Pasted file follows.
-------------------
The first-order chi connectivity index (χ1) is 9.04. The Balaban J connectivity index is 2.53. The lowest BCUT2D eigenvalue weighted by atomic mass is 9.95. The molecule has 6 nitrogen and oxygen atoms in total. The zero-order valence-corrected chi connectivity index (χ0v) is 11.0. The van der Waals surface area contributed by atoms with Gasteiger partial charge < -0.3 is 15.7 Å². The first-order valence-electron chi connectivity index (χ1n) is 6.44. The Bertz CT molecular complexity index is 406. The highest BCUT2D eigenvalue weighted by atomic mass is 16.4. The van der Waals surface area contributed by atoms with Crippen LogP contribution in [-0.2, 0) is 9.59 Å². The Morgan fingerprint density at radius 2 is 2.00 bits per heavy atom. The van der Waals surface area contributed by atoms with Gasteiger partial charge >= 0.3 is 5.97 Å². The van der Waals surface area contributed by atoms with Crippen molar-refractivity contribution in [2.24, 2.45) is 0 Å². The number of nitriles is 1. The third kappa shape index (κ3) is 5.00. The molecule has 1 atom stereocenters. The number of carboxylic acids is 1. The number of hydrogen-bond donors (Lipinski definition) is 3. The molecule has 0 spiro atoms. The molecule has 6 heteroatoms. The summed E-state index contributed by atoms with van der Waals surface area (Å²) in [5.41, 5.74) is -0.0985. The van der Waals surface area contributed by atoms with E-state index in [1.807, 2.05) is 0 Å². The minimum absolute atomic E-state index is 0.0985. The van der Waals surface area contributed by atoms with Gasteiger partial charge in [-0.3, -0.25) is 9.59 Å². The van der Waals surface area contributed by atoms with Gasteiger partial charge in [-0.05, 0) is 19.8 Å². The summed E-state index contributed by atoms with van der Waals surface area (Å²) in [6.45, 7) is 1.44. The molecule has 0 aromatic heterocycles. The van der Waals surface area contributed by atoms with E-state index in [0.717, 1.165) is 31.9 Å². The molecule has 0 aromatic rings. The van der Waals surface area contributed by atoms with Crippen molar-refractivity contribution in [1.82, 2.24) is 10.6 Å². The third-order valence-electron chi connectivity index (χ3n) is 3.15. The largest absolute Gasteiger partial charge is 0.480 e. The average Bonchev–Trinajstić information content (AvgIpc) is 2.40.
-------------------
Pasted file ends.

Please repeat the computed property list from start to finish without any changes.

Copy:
The first-order chi connectivity index (χ1) is 9.04. The Balaban J connectivity index is 2.53. The lowest BCUT2D eigenvalue weighted by atomic mass is 9.95. The molecule has 6 nitrogen and oxygen atoms in total. The zero-order valence-corrected chi connectivity index (χ0v) is 11.0. The van der Waals surface area contributed by atoms with Gasteiger partial charge < -0.3 is 15.7 Å². The first-order valence-electron chi connectivity index (χ1n) is 6.44. The Bertz CT molecular complexity index is 406. The highest BCUT2D eigenvalue weighted by atomic mass is 16.4. The van der Waals surface area contributed by atoms with Crippen LogP contribution in [-0.2, 0) is 9.59 Å². The Morgan fingerprint density at radius 2 is 2.00 bits per heavy atom. The van der Waals surface area contributed by atoms with Gasteiger partial charge >= 0.3 is 5.97 Å². The van der Waals surface area contributed by atoms with Crippen molar-refractivity contribution in [2.24, 2.45) is 0 Å². The number of nitriles is 1. The third kappa shape index (κ3) is 5.00. The molecule has 1 atom stereocenters. The number of carboxylic acids is 1. The number of hydrogen-bond donors (Lipinski definition) is 3. The molecule has 0 spiro atoms. The molecule has 6 heteroatoms. The summed E-state index contributed by atoms with van der Waals surface area (Å²) in [5.41, 5.74) is -0.0985. The van der Waals surface area contributed by atoms with E-state index in [1.807, 2.05) is 0 Å². The minimum absolute atomic E-state index is 0.0985. The van der Waals surface area contributed by atoms with Gasteiger partial charge in [-0.3, -0.25) is 9.59 Å². The van der Waals surface area contributed by atoms with Gasteiger partial charge in [-0.05, 0) is 19.8 Å². The summed E-state index contributed by atoms with van der Waals surface area (Å²) in [6.45, 7) is 1.44. The molecule has 0 aromatic heterocycles. The van der Waals surface area contributed by atoms with E-state index in [0.717, 1.165) is 31.9 Å². The molecule has 0 aromatic rings. The van der Waals surface area contributed by atoms with Crippen molar-refractivity contribution in [1.82, 2.24) is 10.6 Å². The third-order valence-electron chi connectivity index (χ3n) is 3.15. The largest absolute Gasteiger partial charge is 0.480 e. The average Bonchev–Trinajstić information content (AvgIpc) is 2.40.